In order to understand correct stretching techniques it is beneficial to know a little about the biochemical and physiological properties of the soft tissues that are being stretched.
All soft tissues (muscles, tendons, joint capsules, fascia, skin) are more extensible when they are warm. This is because they are thermo-elastic. This is like a blacksmith working with a horseshoe; when the horseshoe is hot it can be stretched and manipulated, but when it is cooled it is rigid and inflexible. All stretching is ineffective if it is performed when the body is cold, and should therefore be preceded by a series of warm-up exercises to increase tissue temperature.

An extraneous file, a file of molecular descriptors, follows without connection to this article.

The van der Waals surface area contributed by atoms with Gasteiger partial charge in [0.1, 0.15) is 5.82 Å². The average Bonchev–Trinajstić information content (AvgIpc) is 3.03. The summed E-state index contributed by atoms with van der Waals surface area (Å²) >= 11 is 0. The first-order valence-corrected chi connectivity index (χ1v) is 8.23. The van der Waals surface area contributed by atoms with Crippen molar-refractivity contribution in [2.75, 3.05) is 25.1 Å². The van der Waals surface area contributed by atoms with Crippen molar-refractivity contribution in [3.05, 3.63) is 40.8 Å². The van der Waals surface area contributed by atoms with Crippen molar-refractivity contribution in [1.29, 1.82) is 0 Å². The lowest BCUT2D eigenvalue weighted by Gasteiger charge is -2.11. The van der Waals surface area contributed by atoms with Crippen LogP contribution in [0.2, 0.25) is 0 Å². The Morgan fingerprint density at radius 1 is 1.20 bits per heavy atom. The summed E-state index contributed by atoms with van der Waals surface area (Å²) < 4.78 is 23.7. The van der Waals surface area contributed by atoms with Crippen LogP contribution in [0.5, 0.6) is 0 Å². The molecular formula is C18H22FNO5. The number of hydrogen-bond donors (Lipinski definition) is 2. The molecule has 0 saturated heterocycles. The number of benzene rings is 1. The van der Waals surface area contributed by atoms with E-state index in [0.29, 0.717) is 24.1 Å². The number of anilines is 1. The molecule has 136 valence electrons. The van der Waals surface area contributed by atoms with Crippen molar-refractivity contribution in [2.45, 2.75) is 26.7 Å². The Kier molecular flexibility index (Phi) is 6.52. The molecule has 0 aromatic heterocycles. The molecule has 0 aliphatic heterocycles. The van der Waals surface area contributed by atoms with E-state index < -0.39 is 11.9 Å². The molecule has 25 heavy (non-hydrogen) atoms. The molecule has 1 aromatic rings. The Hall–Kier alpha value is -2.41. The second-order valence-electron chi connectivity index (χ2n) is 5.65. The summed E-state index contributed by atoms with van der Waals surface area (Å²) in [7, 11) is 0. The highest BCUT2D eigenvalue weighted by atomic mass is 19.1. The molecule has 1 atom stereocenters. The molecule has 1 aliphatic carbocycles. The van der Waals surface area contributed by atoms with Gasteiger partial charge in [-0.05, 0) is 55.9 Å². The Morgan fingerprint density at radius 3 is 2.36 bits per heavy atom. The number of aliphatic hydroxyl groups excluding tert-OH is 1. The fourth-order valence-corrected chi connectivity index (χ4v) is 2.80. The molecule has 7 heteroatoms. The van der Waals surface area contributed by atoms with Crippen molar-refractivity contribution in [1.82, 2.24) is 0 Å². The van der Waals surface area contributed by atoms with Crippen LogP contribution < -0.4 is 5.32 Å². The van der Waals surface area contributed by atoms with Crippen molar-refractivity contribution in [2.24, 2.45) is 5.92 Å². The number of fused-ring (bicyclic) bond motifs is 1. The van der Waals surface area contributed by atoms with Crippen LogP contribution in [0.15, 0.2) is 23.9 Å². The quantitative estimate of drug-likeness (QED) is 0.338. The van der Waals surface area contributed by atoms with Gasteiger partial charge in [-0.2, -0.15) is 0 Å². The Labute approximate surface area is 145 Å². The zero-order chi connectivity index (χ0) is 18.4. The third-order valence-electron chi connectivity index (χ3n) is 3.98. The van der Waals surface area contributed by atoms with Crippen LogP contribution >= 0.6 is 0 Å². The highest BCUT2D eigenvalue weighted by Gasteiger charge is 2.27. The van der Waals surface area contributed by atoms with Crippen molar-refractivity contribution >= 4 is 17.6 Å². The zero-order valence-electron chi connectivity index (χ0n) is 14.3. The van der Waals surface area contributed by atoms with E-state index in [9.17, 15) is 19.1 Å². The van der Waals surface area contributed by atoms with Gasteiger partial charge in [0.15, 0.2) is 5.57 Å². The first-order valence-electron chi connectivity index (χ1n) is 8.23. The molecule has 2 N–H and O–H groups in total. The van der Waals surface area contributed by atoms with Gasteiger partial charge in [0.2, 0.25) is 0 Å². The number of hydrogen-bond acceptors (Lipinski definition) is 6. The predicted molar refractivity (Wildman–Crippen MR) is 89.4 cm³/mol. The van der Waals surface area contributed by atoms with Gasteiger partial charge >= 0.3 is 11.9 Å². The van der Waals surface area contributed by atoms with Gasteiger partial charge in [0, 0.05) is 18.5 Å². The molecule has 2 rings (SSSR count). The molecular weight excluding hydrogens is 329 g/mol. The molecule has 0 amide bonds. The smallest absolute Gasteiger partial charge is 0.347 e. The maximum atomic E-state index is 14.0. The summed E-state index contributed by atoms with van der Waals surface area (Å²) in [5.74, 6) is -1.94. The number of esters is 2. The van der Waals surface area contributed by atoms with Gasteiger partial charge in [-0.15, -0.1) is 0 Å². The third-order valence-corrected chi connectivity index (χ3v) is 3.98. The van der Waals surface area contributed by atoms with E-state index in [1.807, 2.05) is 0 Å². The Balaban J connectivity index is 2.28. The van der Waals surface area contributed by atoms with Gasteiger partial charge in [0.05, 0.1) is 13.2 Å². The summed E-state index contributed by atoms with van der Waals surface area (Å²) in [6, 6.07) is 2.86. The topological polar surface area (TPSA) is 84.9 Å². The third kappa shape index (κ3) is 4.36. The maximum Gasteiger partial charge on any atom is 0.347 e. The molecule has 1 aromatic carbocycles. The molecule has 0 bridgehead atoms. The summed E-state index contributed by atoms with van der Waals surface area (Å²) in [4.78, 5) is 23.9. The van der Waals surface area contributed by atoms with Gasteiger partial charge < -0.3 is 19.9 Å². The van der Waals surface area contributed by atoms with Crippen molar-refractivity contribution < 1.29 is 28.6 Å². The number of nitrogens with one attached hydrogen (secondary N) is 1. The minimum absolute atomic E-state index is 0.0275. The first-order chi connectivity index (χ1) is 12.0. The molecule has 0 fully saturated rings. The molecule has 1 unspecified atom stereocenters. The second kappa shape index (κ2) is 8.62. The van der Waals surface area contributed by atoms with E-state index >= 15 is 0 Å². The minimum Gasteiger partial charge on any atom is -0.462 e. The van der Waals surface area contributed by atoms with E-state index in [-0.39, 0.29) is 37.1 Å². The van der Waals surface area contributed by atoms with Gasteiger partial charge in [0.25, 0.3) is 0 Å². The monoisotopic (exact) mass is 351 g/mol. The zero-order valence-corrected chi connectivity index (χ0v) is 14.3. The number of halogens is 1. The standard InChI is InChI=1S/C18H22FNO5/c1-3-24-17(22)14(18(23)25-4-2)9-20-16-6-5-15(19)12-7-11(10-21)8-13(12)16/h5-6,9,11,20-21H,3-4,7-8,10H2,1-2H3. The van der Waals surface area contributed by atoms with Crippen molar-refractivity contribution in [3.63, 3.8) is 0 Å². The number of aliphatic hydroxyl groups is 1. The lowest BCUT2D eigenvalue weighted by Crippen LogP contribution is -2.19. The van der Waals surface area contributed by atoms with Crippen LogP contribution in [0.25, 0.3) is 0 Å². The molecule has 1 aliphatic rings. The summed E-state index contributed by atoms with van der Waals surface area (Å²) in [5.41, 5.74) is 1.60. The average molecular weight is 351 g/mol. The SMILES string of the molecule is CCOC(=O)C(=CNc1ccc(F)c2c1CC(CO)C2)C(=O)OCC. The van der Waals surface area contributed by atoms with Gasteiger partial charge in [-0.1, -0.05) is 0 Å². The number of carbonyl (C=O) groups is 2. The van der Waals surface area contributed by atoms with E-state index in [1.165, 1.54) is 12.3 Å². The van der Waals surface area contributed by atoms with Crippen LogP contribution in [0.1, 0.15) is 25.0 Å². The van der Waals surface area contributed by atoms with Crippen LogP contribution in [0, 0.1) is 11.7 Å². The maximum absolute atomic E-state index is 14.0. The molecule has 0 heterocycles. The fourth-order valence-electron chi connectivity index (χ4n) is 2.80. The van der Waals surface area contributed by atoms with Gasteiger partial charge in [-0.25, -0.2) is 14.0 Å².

Muscles and tendons have a neural reflex arc that prevents excessive stretching, or tension developing. Receptor nerves within the muscle are sensitive to changes in muscle length and tension. When a muscle is stretched, the muscle spindles send a message to the central nervous system to cause a reflex contraction of the muscle in order to prevent stretch damage. However, if the stretch is maintained for more than 6 seconds the Golgi tendon organs respond to the change in muscle tension by sending a signal to the central nervous system which causes the muscle to relax. This means that stretching exercises should be done slowly with a gradual increase in the range of movement every few seconds. The total duration of the stretch should be about 20 seconds.